Evanescence lead singer Amy Lee looks forward to bringing rock to out-of-the-way places that need it most. "Not that Oklahoma City is the middle of nowhere, but as compared to L. A. or...
Evanescence lead singer Amy Lee looks forward to bringing rock to out-of-the-way places that need it most.
"Not that Oklahoma City is the middle of nowhere, but as compared to L. A. or Chicago," Lee said. "It's more fun to play Salt Lake City because the fans are so excited because they need that release in their life."
Lee said the band, which hails from Little Rock, Ark., has a special relationship with middle-America audiences.
"I think that isolation breeds creativity. It's a lot of boredom. Not having anything to do but go to Wal-Mart and Barnes & Noble at night makes you want to stay home and write music," she said.
After several bleak singles, Evanescence's new album, "The Open Door," reflects Lee's new emotional outlook of optimism.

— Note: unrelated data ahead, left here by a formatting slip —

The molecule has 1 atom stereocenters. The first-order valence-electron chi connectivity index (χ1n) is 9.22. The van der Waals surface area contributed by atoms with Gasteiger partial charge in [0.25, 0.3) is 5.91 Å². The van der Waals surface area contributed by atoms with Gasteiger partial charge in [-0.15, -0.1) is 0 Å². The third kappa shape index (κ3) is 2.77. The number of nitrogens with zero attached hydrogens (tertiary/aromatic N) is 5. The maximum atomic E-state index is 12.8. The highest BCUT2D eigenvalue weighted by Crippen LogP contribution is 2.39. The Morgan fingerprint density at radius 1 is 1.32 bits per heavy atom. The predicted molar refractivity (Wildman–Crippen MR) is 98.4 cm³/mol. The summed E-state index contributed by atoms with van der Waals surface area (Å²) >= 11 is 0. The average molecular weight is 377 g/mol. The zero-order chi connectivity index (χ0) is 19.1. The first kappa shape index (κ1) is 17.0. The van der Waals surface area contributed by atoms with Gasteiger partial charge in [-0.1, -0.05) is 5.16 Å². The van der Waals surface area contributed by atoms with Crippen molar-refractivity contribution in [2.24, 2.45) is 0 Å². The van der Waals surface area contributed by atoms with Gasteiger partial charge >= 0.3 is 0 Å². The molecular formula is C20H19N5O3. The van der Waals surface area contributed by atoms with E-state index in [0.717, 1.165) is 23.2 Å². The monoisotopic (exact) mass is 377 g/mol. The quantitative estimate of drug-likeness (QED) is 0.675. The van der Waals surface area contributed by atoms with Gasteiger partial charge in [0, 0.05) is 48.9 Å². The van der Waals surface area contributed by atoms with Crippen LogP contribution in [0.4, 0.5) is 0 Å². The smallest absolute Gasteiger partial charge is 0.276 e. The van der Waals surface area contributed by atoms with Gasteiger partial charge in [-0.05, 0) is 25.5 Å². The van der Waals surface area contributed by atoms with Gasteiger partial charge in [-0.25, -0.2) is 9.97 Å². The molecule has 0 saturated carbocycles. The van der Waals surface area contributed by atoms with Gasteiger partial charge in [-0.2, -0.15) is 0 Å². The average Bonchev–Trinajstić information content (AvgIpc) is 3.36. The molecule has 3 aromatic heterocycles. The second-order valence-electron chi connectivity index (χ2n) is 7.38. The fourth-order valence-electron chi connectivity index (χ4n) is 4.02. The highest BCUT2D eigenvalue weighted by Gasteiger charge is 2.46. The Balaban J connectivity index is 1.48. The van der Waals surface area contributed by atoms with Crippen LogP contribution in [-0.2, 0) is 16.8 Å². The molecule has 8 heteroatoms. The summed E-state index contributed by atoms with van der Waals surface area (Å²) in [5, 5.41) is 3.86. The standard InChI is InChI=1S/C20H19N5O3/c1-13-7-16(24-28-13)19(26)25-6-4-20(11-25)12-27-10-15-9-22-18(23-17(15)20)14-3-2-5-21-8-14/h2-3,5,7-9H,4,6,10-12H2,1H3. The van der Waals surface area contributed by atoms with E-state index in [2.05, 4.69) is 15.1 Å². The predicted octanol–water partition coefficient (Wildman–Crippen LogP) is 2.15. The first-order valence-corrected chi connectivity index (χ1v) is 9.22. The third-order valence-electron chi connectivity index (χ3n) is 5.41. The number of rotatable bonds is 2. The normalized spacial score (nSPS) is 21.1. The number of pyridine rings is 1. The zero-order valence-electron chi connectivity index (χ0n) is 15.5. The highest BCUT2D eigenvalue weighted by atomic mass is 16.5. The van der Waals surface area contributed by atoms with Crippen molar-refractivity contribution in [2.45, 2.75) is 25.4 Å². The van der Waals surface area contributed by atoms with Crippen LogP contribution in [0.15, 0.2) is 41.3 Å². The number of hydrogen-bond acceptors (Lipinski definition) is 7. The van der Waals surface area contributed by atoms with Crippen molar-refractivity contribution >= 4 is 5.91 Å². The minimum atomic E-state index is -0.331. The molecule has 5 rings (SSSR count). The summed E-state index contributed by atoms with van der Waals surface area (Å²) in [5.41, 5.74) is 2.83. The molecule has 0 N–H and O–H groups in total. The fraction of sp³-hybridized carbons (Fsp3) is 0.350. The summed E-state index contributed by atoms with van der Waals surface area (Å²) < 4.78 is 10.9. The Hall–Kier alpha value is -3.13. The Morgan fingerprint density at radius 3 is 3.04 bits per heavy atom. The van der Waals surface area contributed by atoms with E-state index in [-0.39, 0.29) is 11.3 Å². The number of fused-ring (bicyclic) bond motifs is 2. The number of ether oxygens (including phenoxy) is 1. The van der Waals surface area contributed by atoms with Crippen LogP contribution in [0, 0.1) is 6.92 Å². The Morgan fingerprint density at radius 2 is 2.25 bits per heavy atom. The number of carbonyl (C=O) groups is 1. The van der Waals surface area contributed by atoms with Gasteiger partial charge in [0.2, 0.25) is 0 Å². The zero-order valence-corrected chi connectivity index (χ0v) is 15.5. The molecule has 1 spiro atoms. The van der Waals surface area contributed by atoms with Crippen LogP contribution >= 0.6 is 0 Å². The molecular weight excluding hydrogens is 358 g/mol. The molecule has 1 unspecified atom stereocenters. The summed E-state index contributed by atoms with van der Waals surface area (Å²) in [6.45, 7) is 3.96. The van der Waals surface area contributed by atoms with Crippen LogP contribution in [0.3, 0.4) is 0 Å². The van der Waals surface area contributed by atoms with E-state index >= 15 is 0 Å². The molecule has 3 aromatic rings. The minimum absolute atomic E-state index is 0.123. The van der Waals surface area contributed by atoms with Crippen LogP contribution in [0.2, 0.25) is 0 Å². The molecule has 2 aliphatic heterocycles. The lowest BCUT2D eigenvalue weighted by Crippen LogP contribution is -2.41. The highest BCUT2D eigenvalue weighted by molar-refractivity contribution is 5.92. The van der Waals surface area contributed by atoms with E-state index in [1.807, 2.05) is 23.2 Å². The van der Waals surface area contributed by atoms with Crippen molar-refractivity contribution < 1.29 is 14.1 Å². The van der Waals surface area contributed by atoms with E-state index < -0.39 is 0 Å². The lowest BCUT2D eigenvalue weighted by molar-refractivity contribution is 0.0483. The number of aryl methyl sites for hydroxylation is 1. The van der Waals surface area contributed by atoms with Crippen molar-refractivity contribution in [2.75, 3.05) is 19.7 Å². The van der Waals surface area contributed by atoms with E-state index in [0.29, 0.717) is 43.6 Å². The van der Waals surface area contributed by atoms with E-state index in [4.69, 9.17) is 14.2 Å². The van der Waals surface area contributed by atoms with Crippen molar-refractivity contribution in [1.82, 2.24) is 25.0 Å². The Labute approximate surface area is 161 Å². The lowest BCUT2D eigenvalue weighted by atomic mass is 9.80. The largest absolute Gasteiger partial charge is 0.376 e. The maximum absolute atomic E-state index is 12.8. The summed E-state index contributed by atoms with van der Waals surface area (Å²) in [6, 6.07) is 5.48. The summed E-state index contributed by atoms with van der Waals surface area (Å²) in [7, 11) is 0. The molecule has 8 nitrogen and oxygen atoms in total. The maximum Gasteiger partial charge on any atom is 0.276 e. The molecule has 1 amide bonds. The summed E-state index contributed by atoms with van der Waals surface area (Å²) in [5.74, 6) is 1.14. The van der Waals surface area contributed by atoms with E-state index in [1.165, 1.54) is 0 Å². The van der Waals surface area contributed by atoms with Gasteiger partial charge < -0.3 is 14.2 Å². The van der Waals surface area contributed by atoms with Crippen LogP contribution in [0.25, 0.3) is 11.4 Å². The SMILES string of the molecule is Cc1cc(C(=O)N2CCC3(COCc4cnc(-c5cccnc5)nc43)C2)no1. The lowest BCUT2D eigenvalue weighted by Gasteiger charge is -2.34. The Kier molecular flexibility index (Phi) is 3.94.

"It takes a lot of bravery to expose such hopeful feelings," she said. "I'm a lot happier now. The new album shares a lot of things, but it has a lot of aggression and baggage. But by the end of it, I felt awesome."
Lee said she is thankful audiences can connect to the music, which she sees as a type of therapy.
"It's venting my deepest fears and sorrows," she said. "It's also love, but a lot of it is venting. A lot of people relate to our music; it's something to connect to. It's encouraging them to be empowered." "Joshua Michael Torres